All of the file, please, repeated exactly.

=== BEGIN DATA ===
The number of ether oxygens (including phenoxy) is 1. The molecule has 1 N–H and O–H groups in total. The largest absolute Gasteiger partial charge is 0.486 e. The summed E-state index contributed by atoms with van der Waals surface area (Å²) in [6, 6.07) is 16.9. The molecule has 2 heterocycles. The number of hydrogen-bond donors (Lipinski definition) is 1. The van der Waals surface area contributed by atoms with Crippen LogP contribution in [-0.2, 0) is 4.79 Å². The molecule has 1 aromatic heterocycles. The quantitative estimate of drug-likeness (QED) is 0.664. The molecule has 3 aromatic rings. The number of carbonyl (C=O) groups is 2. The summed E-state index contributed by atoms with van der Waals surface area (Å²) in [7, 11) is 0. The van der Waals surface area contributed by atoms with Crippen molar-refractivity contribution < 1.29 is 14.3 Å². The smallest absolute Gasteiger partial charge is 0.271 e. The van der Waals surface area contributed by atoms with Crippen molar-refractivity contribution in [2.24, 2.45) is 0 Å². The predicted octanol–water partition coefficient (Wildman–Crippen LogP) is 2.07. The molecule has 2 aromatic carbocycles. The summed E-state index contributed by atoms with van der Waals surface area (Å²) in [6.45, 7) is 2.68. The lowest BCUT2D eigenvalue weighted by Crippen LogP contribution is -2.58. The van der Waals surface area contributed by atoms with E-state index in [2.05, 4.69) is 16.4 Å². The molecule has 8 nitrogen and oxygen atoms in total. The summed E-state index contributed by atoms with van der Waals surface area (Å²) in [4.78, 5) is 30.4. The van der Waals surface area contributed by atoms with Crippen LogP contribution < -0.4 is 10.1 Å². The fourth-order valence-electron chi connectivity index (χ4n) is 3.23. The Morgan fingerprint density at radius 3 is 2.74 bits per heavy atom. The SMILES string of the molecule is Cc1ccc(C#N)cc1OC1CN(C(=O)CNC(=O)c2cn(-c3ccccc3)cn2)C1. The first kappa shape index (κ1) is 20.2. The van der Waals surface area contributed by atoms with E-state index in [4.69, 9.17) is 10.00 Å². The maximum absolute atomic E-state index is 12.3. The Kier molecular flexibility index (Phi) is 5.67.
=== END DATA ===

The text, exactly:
The number of ether oxygens (including phenoxy) is 1. The molecule has 1 N–H and O–H groups in total. The largest absolute Gasteiger partial charge is 0.486 e. The summed E-state index contributed by atoms with van der Waals surface area (Å²) in [6, 6.07) is 16.9. The molecule has 2 heterocycles. The number of hydrogen-bond donors (Lipinski definition) is 1. The van der Waals surface area contributed by atoms with Crippen LogP contribution in [-0.2, 0) is 4.79 Å². The molecule has 1 aromatic heterocycles. The quantitative estimate of drug-likeness (QED) is 0.664. The molecule has 3 aromatic rings. The number of carbonyl (C=O) groups is 2. The summed E-state index contributed by atoms with van der Waals surface area (Å²) in [7, 11) is 0. The van der Waals surface area contributed by atoms with Crippen molar-refractivity contribution < 1.29 is 14.3 Å². The smallest absolute Gasteiger partial charge is 0.271 e. The van der Waals surface area contributed by atoms with Crippen molar-refractivity contribution in [2.24, 2.45) is 0 Å². The predicted octanol–water partition coefficient (Wildman–Crippen LogP) is 2.07. The molecule has 2 aromatic carbocycles. The summed E-state index contributed by atoms with van der Waals surface area (Å²) in [6.45, 7) is 2.68. The lowest BCUT2D eigenvalue weighted by Crippen LogP contribution is -2.58. The van der Waals surface area contributed by atoms with E-state index in [2.05, 4.69) is 16.4 Å². The molecule has 8 nitrogen and oxygen atoms in total. The summed E-state index contributed by atoms with van der Waals surface area (Å²) in [4.78, 5) is 30.4. The van der Waals surface area contributed by atoms with Crippen LogP contribution < -0.4 is 10.1 Å². The fourth-order valence-electron chi connectivity index (χ4n) is 3.23. The Morgan fingerprint density at radius 3 is 2.74 bits per heavy atom. The SMILES string of the molecule is Cc1ccc(C#N)cc1OC1CN(C(=O)CNC(=O)c2cn(-c3ccccc3)cn2)C1. The first kappa shape index (κ1) is 20.2. The van der Waals surface area contributed by atoms with E-state index in [4.69, 9.17) is 10.00 Å². The maximum absolute atomic E-state index is 12.3. The Kier molecular flexibility index (Phi) is 5.67.